A New Social Science Scandal
Professors are mere human beings. Naturally, then, each has his or her guilty pleasure. In my case, it was candy corn and circus peanuts.
Other academics’ guilty pleasures seem to be less benign. For example, some scholars cannot resist the allure of research findings that can be weaponized into ad hominem political attacks — and then cash in on a little media buzz as a result. Every couple of months, it seems, we see headlines trumpeting the latest juicy, data-driven potshot aimed squarely at conservative Americans. “New study shows conservatives can’t count. And they hate puppies!”
This kind of motivated reasoning is hardly universal. I can report firsthand that most academics, whatever their personal predilections, are above this kind of bad behavior. But they still happen pretty regularly.
For a prime example, consider a 2013 study published in the American Journal of Political Science. It was entitled “++Correlation Not Causation: The Relationship Between Personality Traits and Political Ideologies++.” The paper’s main aim was to debunk the idea that a person’s personality type leads directly to their political ideology. But buried deep in the study’s empirical findings was a pretty provocative data point: Compared to liberals, the authors wrote, conservatives scored significantly higher on measures of psychoticism.
Sounds pretty bad for conservative citizens, right? You don’t need a PhD to understand this is basically saying “conservatives are dangerous.” To add insult to injury, the study also seemed to lavish praise on the personalities of conservatives’ political opponents. Left-leaning individuals reportedly scored higher on scales of “social desirability,” meaning they possessed a greater predisposition to try to please others.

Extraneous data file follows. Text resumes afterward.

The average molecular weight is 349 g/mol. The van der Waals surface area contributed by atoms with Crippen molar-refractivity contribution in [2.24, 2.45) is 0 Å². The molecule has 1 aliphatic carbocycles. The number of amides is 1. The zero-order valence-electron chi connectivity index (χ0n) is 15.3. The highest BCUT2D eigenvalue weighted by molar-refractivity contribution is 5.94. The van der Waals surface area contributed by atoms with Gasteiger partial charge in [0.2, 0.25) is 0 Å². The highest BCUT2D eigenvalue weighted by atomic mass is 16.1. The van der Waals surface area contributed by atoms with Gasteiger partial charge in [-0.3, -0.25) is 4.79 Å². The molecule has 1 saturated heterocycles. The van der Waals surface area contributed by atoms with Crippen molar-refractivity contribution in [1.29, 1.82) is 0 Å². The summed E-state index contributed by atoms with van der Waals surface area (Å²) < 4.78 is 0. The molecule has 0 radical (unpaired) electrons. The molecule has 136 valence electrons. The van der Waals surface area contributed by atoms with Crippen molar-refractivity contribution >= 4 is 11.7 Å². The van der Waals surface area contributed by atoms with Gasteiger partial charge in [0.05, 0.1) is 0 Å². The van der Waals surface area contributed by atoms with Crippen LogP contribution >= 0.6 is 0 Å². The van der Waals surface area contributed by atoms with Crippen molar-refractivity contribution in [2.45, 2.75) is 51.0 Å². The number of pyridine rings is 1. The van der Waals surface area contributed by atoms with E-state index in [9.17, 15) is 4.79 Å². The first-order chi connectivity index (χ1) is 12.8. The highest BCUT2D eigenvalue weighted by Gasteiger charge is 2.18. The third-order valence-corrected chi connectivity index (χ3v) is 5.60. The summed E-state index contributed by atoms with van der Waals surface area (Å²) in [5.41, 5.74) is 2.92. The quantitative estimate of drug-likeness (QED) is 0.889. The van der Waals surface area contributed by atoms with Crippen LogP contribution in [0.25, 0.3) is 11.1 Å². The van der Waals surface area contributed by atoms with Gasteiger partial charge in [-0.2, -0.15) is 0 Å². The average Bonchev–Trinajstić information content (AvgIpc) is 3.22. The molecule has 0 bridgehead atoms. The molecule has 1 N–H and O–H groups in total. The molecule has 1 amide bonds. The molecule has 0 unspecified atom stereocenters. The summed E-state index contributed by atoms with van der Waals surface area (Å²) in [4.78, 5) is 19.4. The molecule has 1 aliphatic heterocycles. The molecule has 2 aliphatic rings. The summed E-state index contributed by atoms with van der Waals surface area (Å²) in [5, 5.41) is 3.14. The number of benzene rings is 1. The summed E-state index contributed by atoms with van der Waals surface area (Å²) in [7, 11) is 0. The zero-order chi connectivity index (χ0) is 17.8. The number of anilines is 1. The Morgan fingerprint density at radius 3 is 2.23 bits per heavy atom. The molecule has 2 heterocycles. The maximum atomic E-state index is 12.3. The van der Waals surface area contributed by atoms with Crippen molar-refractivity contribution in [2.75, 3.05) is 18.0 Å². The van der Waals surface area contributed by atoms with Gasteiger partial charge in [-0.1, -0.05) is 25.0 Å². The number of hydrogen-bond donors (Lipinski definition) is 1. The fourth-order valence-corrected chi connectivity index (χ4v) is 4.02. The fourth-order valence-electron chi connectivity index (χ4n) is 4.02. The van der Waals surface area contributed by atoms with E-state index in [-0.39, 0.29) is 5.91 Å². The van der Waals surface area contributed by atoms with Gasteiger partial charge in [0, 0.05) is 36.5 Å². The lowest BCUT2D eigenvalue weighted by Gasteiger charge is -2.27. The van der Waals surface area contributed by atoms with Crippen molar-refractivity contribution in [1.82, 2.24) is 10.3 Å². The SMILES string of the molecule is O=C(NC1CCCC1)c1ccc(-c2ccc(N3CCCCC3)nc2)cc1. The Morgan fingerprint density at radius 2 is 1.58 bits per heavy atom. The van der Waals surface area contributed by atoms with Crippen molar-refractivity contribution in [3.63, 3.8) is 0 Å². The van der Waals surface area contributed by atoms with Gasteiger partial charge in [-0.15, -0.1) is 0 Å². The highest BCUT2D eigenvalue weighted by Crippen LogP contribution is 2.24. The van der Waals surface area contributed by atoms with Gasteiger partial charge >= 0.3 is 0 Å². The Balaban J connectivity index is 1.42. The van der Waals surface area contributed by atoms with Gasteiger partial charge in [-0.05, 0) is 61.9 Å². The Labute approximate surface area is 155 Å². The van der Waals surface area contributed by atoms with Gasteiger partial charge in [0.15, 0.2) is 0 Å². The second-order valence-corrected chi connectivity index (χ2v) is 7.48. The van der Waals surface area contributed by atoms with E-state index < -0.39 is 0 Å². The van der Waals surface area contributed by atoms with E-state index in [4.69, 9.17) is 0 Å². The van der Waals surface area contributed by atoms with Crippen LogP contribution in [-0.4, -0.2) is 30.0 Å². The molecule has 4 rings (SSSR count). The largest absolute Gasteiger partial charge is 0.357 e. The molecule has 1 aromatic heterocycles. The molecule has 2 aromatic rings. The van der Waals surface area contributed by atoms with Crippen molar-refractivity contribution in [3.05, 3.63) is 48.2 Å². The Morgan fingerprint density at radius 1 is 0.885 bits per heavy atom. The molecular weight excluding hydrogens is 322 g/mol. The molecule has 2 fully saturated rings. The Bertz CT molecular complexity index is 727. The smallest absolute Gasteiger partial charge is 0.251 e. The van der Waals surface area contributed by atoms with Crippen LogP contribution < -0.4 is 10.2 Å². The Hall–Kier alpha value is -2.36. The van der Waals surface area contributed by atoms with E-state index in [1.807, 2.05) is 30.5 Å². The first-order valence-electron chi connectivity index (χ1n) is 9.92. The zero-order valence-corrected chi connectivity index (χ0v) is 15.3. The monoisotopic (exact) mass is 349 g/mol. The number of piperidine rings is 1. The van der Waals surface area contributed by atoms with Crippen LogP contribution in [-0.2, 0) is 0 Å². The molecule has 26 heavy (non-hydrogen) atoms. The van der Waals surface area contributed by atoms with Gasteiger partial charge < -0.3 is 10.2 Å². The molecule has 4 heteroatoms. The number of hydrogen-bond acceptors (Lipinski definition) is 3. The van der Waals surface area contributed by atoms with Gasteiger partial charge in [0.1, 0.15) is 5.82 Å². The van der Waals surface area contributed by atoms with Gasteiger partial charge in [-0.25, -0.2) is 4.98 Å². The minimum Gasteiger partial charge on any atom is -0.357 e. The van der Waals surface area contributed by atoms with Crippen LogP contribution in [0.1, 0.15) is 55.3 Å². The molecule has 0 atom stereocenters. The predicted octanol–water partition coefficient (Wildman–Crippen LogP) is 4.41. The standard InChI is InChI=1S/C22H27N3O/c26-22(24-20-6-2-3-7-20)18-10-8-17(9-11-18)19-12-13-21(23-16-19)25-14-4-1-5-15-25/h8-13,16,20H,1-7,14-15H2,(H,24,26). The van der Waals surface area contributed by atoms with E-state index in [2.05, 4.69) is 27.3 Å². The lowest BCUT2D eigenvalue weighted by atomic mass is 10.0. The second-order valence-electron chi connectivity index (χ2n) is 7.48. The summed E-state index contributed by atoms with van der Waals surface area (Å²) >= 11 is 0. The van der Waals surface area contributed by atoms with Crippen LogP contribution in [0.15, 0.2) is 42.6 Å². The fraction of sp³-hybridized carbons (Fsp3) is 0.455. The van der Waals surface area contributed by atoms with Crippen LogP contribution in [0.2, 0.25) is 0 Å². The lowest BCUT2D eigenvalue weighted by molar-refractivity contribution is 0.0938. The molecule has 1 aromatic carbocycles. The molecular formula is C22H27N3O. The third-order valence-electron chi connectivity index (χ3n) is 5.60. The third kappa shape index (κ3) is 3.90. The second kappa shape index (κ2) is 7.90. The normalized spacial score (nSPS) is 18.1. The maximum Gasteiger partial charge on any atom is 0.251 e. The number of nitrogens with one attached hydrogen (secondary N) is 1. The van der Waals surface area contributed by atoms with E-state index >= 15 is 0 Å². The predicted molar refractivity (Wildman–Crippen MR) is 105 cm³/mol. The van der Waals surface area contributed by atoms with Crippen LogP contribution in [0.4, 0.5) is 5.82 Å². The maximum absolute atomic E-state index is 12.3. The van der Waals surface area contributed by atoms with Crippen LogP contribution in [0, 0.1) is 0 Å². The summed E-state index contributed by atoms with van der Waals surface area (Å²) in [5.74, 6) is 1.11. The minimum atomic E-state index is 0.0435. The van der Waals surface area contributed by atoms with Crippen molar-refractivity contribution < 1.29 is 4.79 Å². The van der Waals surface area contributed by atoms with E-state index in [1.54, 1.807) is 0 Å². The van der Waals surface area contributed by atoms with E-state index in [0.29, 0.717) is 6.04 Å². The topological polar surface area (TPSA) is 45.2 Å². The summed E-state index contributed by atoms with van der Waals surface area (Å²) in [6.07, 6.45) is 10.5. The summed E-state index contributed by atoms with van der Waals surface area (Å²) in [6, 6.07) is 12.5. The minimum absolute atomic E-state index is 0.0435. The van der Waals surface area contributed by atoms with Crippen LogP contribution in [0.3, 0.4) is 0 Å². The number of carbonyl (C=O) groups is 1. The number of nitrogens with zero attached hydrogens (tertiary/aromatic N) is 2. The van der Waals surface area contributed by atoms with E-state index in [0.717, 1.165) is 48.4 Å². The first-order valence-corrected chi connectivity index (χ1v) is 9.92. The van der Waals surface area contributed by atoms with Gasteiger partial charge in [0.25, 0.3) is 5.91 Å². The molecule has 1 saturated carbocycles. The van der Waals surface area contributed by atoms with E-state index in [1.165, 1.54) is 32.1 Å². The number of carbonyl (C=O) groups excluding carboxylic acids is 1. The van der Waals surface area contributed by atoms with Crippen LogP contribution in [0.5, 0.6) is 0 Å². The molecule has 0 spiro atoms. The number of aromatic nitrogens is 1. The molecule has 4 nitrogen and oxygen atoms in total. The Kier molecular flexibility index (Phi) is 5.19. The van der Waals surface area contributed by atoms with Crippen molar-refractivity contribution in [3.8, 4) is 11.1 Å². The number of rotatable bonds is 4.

But this time, it was actually conservatives who got the last laugh. It turns out the scholars made a pretty big mistake. At some point, someone misread the way the political ideology data were coded in the research. They mistook the data on liberals for the data on conservatives, and vice versa. What does this mean? These controversial results were actually the exact opposite of what the authors reported.
Conservatives are justifiably enraged. But so are some liberals. I originally heard about this egregious case of academic maleficence in ++a tweet++ from an accomplished left-leaning economist.
Of course, this story raises pressing questions about the impact that ideological prejudice may be having within academia. As a former professor, this is a topic I care deeply about, and ++I’ve written about it++ at some length in the ++New York Times++.
But this little episode has me thinking about another bigger-picture issue. The cognitive problem of confirmation bias — people letting their mental guard down when a claim gels with their preconceived notions — does not impact only social science research. It plays out in our everyday lives, shaping everything from our political debates to our professional lives to our interpersonal relationships.
So I’m mulling a longer piece that would look at the broad impact of confirmation bias across American life. Keep your eyes out for my take as I dig into this more in upcoming weeks. In the meantime, feel free to drop this fun story at your next cocktail party. If you’re a conservative, maybe it will reassure your family and friends that you are not, in fact, crazy.